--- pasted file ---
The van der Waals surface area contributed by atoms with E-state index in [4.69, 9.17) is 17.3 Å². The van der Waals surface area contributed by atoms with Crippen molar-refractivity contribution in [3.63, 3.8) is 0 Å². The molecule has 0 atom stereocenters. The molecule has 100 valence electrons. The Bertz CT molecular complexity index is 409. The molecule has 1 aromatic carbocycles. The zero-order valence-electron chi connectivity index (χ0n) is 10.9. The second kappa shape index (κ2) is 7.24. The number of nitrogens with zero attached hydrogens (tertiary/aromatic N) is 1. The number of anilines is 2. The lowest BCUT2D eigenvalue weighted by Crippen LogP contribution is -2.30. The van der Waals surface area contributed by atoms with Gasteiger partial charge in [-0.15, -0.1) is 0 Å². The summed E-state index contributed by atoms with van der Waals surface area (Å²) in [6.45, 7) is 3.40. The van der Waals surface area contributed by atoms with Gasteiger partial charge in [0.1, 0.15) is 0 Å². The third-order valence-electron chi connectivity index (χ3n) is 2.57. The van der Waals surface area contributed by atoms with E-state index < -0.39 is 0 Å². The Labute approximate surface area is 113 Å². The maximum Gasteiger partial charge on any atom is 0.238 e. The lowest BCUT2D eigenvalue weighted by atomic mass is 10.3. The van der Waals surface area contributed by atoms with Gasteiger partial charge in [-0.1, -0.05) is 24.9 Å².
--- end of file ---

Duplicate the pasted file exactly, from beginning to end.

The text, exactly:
The van der Waals surface area contributed by atoms with E-state index in [4.69, 9.17) is 17.3 Å². The van der Waals surface area contributed by atoms with Crippen molar-refractivity contribution in [3.63, 3.8) is 0 Å². The molecule has 0 atom stereocenters. The molecule has 100 valence electrons. The Bertz CT molecular complexity index is 409. The molecule has 1 aromatic carbocycles. The zero-order valence-electron chi connectivity index (χ0n) is 10.9. The second kappa shape index (κ2) is 7.24. The number of nitrogens with zero attached hydrogens (tertiary/aromatic N) is 1. The number of anilines is 2. The lowest BCUT2D eigenvalue weighted by Crippen LogP contribution is -2.30. The van der Waals surface area contributed by atoms with Gasteiger partial charge in [-0.15, -0.1) is 0 Å². The summed E-state index contributed by atoms with van der Waals surface area (Å²) in [6.45, 7) is 3.40. The van der Waals surface area contributed by atoms with Gasteiger partial charge in [0.1, 0.15) is 0 Å². The third-order valence-electron chi connectivity index (χ3n) is 2.57. The van der Waals surface area contributed by atoms with E-state index < -0.39 is 0 Å². The Labute approximate surface area is 113 Å². The maximum Gasteiger partial charge on any atom is 0.238 e. The lowest BCUT2D eigenvalue weighted by atomic mass is 10.3. The van der Waals surface area contributed by atoms with Gasteiger partial charge in [-0.1, -0.05) is 24.9 Å².